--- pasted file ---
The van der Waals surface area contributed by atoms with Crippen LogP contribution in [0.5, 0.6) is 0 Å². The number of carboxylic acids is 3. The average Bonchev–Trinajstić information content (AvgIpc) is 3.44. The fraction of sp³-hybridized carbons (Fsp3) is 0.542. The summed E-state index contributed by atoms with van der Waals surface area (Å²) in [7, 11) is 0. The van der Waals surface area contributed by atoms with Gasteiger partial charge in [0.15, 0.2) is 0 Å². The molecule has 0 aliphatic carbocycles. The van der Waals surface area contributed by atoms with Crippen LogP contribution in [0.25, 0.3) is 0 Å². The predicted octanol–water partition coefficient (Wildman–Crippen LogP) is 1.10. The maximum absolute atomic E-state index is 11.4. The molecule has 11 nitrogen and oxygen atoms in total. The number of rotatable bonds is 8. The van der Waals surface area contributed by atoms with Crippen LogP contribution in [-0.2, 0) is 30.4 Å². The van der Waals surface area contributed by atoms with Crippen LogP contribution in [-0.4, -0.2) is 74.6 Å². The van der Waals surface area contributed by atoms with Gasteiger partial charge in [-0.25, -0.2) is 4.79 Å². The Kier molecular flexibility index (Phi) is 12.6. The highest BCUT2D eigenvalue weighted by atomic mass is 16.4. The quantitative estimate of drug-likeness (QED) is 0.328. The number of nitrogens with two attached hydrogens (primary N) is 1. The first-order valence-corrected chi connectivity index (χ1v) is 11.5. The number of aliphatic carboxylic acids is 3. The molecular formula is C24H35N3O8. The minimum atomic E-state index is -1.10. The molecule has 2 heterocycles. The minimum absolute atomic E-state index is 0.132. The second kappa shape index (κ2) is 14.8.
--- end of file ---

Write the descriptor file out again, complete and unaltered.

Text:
The van der Waals surface area contributed by atoms with Crippen LogP contribution in [0.5, 0.6) is 0 Å². The number of carboxylic acids is 3. The average Bonchev–Trinajstić information content (AvgIpc) is 3.44. The fraction of sp³-hybridized carbons (Fsp3) is 0.542. The summed E-state index contributed by atoms with van der Waals surface area (Å²) in [7, 11) is 0. The van der Waals surface area contributed by atoms with Gasteiger partial charge in [0.15, 0.2) is 0 Å². The molecule has 0 aliphatic carbocycles. The van der Waals surface area contributed by atoms with Crippen LogP contribution in [0.25, 0.3) is 0 Å². The predicted octanol–water partition coefficient (Wildman–Crippen LogP) is 1.10. The maximum absolute atomic E-state index is 11.4. The molecule has 11 nitrogen and oxygen atoms in total. The number of rotatable bonds is 8. The van der Waals surface area contributed by atoms with Crippen LogP contribution in [-0.2, 0) is 30.4 Å². The van der Waals surface area contributed by atoms with Crippen LogP contribution in [-0.4, -0.2) is 74.6 Å². The van der Waals surface area contributed by atoms with Gasteiger partial charge in [-0.25, -0.2) is 4.79 Å². The Kier molecular flexibility index (Phi) is 12.6. The highest BCUT2D eigenvalue weighted by atomic mass is 16.4. The quantitative estimate of drug-likeness (QED) is 0.328. The number of nitrogens with two attached hydrogens (primary N) is 1. The first-order valence-corrected chi connectivity index (χ1v) is 11.5. The number of aliphatic carboxylic acids is 3. The molecular formula is C24H35N3O8. The minimum atomic E-state index is -1.10. The molecule has 2 heterocycles. The minimum absolute atomic E-state index is 0.132. The second kappa shape index (κ2) is 14.8.